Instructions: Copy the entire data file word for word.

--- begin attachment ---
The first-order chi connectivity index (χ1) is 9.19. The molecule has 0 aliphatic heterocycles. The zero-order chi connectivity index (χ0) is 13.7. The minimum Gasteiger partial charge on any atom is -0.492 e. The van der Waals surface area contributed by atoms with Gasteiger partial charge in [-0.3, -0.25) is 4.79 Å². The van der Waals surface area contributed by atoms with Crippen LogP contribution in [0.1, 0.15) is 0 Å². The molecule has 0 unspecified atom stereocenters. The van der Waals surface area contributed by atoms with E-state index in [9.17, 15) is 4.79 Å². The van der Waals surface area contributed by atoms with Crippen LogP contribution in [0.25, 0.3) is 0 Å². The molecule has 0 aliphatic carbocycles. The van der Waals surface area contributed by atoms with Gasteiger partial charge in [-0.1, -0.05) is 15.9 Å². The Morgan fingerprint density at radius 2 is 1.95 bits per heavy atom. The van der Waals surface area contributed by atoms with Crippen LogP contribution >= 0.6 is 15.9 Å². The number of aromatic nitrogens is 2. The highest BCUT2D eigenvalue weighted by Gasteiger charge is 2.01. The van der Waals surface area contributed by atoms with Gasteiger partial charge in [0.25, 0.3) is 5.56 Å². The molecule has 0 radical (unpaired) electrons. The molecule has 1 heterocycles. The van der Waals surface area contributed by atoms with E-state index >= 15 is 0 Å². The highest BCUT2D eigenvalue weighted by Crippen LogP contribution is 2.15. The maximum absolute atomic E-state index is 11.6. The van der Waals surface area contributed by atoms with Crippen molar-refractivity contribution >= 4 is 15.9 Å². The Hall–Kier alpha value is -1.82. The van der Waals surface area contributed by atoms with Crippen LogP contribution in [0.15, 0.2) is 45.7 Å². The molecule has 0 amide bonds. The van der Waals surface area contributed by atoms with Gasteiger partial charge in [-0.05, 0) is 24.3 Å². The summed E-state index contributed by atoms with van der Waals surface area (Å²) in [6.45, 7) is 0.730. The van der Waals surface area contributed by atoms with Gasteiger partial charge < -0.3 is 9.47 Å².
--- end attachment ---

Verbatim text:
The first-order chi connectivity index (χ1) is 9.19. The molecule has 0 aliphatic heterocycles. The zero-order chi connectivity index (χ0) is 13.7. The minimum Gasteiger partial charge on any atom is -0.492 e. The van der Waals surface area contributed by atoms with Gasteiger partial charge in [-0.3, -0.25) is 4.79 Å². The van der Waals surface area contributed by atoms with Crippen LogP contribution in [0.1, 0.15) is 0 Å². The molecule has 0 unspecified atom stereocenters. The van der Waals surface area contributed by atoms with E-state index in [9.17, 15) is 4.79 Å². The van der Waals surface area contributed by atoms with Crippen LogP contribution in [0.25, 0.3) is 0 Å². The molecule has 0 aliphatic carbocycles. The van der Waals surface area contributed by atoms with Gasteiger partial charge in [-0.1, -0.05) is 15.9 Å². The Morgan fingerprint density at radius 2 is 1.95 bits per heavy atom. The van der Waals surface area contributed by atoms with Crippen LogP contribution >= 0.6 is 15.9 Å². The number of aromatic nitrogens is 2. The highest BCUT2D eigenvalue weighted by Gasteiger charge is 2.01. The van der Waals surface area contributed by atoms with Gasteiger partial charge in [0.25, 0.3) is 5.56 Å². The molecule has 0 radical (unpaired) electrons. The molecule has 1 heterocycles. The van der Waals surface area contributed by atoms with E-state index >= 15 is 0 Å². The highest BCUT2D eigenvalue weighted by Crippen LogP contribution is 2.15. The maximum absolute atomic E-state index is 11.6. The van der Waals surface area contributed by atoms with Crippen molar-refractivity contribution >= 4 is 15.9 Å². The Hall–Kier alpha value is -1.82. The van der Waals surface area contributed by atoms with Crippen LogP contribution in [0.15, 0.2) is 45.7 Å². The molecule has 0 amide bonds. The van der Waals surface area contributed by atoms with Gasteiger partial charge in [-0.05, 0) is 24.3 Å². The summed E-state index contributed by atoms with van der Waals surface area (Å²) in [6.45, 7) is 0.730. The van der Waals surface area contributed by atoms with Gasteiger partial charge < -0.3 is 9.47 Å².